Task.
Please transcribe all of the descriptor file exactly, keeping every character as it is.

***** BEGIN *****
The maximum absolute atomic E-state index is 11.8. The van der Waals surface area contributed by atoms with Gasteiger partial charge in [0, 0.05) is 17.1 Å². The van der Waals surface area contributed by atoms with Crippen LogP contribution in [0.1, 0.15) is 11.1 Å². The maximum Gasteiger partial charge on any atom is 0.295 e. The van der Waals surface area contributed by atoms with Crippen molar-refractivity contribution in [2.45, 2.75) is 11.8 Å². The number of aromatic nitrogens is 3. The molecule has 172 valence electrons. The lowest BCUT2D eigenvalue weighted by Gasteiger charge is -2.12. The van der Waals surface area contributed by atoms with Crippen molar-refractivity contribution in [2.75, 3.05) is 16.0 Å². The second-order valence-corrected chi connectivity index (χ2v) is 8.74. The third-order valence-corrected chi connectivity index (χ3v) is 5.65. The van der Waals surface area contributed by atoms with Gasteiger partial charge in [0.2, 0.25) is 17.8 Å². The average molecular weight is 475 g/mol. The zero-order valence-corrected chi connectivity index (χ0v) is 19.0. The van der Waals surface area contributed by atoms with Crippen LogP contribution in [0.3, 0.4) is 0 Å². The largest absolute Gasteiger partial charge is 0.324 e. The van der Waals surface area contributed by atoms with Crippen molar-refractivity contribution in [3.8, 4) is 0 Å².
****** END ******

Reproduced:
The maximum absolute atomic E-state index is 11.8. The van der Waals surface area contributed by atoms with Gasteiger partial charge in [0, 0.05) is 17.1 Å². The van der Waals surface area contributed by atoms with Crippen LogP contribution in [0.1, 0.15) is 11.1 Å². The maximum Gasteiger partial charge on any atom is 0.295 e. The van der Waals surface area contributed by atoms with Crippen molar-refractivity contribution in [2.45, 2.75) is 11.8 Å². The number of aromatic nitrogens is 3. The molecule has 172 valence electrons. The lowest BCUT2D eigenvalue weighted by Gasteiger charge is -2.12. The van der Waals surface area contributed by atoms with Crippen molar-refractivity contribution in [2.75, 3.05) is 16.0 Å². The second-order valence-corrected chi connectivity index (χ2v) is 8.74. The third-order valence-corrected chi connectivity index (χ3v) is 5.65. The van der Waals surface area contributed by atoms with Gasteiger partial charge in [0.2, 0.25) is 17.8 Å². The average molecular weight is 475 g/mol. The zero-order valence-corrected chi connectivity index (χ0v) is 19.0. The van der Waals surface area contributed by atoms with Crippen LogP contribution in [0.3, 0.4) is 0 Å². The largest absolute Gasteiger partial charge is 0.324 e. The van der Waals surface area contributed by atoms with Crippen molar-refractivity contribution in [3.8, 4) is 0 Å².